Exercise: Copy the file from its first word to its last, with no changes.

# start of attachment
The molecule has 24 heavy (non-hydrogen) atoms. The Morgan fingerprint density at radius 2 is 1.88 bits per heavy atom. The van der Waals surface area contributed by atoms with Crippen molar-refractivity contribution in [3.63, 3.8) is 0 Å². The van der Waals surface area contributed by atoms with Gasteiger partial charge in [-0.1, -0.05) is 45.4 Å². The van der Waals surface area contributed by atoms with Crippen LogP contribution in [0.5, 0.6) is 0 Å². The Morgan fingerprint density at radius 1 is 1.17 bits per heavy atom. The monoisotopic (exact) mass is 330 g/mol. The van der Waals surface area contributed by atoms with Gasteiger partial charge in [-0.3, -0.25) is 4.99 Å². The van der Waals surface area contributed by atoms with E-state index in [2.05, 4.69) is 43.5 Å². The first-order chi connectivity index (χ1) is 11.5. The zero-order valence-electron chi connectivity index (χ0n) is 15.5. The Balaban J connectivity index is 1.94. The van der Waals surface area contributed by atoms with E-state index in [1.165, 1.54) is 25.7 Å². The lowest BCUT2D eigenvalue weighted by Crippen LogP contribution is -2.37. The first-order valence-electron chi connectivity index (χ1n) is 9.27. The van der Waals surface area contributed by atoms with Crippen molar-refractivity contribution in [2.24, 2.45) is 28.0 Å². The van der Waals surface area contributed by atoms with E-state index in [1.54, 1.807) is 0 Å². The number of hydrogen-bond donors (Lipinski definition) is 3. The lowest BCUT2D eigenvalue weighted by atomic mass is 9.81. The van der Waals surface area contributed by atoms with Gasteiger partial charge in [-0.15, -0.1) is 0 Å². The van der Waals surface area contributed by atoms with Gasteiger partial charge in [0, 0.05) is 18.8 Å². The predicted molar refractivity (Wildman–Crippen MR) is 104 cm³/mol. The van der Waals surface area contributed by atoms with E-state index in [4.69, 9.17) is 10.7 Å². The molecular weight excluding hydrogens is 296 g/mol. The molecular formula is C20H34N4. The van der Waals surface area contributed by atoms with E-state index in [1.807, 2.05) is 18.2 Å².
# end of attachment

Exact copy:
The molecule has 24 heavy (non-hydrogen) atoms. The Morgan fingerprint density at radius 2 is 1.88 bits per heavy atom. The van der Waals surface area contributed by atoms with Crippen molar-refractivity contribution in [3.63, 3.8) is 0 Å². The van der Waals surface area contributed by atoms with Gasteiger partial charge in [-0.1, -0.05) is 45.4 Å². The van der Waals surface area contributed by atoms with Crippen LogP contribution in [0.5, 0.6) is 0 Å². The Morgan fingerprint density at radius 1 is 1.17 bits per heavy atom. The monoisotopic (exact) mass is 330 g/mol. The van der Waals surface area contributed by atoms with Gasteiger partial charge in [-0.3, -0.25) is 4.99 Å². The van der Waals surface area contributed by atoms with E-state index in [2.05, 4.69) is 43.5 Å². The first-order chi connectivity index (χ1) is 11.5. The zero-order valence-electron chi connectivity index (χ0n) is 15.5. The Balaban J connectivity index is 1.94. The van der Waals surface area contributed by atoms with E-state index in [1.165, 1.54) is 25.7 Å². The lowest BCUT2D eigenvalue weighted by Crippen LogP contribution is -2.37. The first-order valence-electron chi connectivity index (χ1n) is 9.27. The van der Waals surface area contributed by atoms with Crippen molar-refractivity contribution in [2.24, 2.45) is 28.0 Å². The van der Waals surface area contributed by atoms with E-state index in [1.54, 1.807) is 0 Å². The number of hydrogen-bond donors (Lipinski definition) is 3. The lowest BCUT2D eigenvalue weighted by atomic mass is 9.81. The van der Waals surface area contributed by atoms with Gasteiger partial charge in [-0.15, -0.1) is 0 Å². The van der Waals surface area contributed by atoms with Gasteiger partial charge in [0, 0.05) is 18.8 Å². The predicted molar refractivity (Wildman–Crippen MR) is 104 cm³/mol. The van der Waals surface area contributed by atoms with E-state index in [4.69, 9.17) is 10.7 Å². The molecular weight excluding hydrogens is 296 g/mol. The molecular formula is C20H34N4. The van der Waals surface area contributed by atoms with E-state index in [1.807, 2.05) is 18.2 Å².